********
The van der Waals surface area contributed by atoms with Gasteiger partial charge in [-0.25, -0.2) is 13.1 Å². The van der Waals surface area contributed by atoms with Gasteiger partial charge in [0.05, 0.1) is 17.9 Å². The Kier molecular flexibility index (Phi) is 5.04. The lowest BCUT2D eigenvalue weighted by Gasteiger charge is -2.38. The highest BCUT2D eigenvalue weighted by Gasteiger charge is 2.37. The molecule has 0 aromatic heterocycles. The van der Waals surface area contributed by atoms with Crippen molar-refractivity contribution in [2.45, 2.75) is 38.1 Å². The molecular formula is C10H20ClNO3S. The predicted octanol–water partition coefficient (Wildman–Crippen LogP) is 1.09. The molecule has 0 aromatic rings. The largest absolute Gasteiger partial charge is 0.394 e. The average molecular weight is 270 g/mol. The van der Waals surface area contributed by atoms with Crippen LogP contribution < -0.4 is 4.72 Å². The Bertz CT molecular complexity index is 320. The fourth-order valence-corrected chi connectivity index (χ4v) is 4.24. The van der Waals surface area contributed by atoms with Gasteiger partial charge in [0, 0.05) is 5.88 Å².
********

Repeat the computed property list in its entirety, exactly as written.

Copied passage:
The van der Waals surface area contributed by atoms with Gasteiger partial charge in [-0.25, -0.2) is 13.1 Å². The van der Waals surface area contributed by atoms with Gasteiger partial charge in [0.05, 0.1) is 17.9 Å². The Kier molecular flexibility index (Phi) is 5.04. The lowest BCUT2D eigenvalue weighted by Gasteiger charge is -2.38. The highest BCUT2D eigenvalue weighted by Gasteiger charge is 2.37. The molecule has 0 aromatic heterocycles. The van der Waals surface area contributed by atoms with Crippen molar-refractivity contribution in [2.45, 2.75) is 38.1 Å². The molecular formula is C10H20ClNO3S. The predicted octanol–water partition coefficient (Wildman–Crippen LogP) is 1.09. The molecule has 0 aromatic rings. The largest absolute Gasteiger partial charge is 0.394 e. The average molecular weight is 270 g/mol. The van der Waals surface area contributed by atoms with Crippen LogP contribution < -0.4 is 4.72 Å². The Bertz CT molecular complexity index is 320. The fourth-order valence-corrected chi connectivity index (χ4v) is 4.24. The van der Waals surface area contributed by atoms with Gasteiger partial charge in [0, 0.05) is 5.88 Å².